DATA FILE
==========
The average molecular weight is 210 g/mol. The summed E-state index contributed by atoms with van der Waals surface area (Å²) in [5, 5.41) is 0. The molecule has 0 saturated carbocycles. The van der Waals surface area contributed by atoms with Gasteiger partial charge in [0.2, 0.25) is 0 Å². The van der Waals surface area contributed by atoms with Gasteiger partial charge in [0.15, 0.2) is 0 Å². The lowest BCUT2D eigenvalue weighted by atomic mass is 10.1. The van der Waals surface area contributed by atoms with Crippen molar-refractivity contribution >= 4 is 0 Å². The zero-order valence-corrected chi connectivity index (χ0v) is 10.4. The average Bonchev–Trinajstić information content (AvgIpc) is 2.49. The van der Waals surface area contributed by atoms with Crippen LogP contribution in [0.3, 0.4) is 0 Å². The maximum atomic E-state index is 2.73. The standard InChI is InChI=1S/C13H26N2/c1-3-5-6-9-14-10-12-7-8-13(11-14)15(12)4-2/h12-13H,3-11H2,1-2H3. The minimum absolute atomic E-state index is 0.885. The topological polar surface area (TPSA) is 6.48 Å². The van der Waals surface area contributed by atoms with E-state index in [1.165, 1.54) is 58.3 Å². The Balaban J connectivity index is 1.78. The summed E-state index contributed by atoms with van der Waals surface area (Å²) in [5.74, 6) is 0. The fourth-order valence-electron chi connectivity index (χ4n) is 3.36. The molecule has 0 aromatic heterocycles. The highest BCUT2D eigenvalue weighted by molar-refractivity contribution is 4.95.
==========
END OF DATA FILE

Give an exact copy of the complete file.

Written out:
The average molecular weight is 210 g/mol. The summed E-state index contributed by atoms with van der Waals surface area (Å²) in [5, 5.41) is 0. The molecule has 0 saturated carbocycles. The van der Waals surface area contributed by atoms with Gasteiger partial charge in [0.2, 0.25) is 0 Å². The van der Waals surface area contributed by atoms with Gasteiger partial charge in [0.15, 0.2) is 0 Å². The lowest BCUT2D eigenvalue weighted by atomic mass is 10.1. The van der Waals surface area contributed by atoms with Crippen molar-refractivity contribution >= 4 is 0 Å². The zero-order valence-corrected chi connectivity index (χ0v) is 10.4. The average Bonchev–Trinajstić information content (AvgIpc) is 2.49. The van der Waals surface area contributed by atoms with Crippen LogP contribution in [0.3, 0.4) is 0 Å². The maximum atomic E-state index is 2.73. The standard InChI is InChI=1S/C13H26N2/c1-3-5-6-9-14-10-12-7-8-13(11-14)15(12)4-2/h12-13H,3-11H2,1-2H3. The minimum absolute atomic E-state index is 0.885. The topological polar surface area (TPSA) is 6.48 Å². The van der Waals surface area contributed by atoms with E-state index in [1.165, 1.54) is 58.3 Å². The Balaban J connectivity index is 1.78. The summed E-state index contributed by atoms with van der Waals surface area (Å²) in [5.74, 6) is 0. The fourth-order valence-electron chi connectivity index (χ4n) is 3.36. The molecule has 0 aromatic heterocycles. The highest BCUT2D eigenvalue weighted by molar-refractivity contribution is 4.95.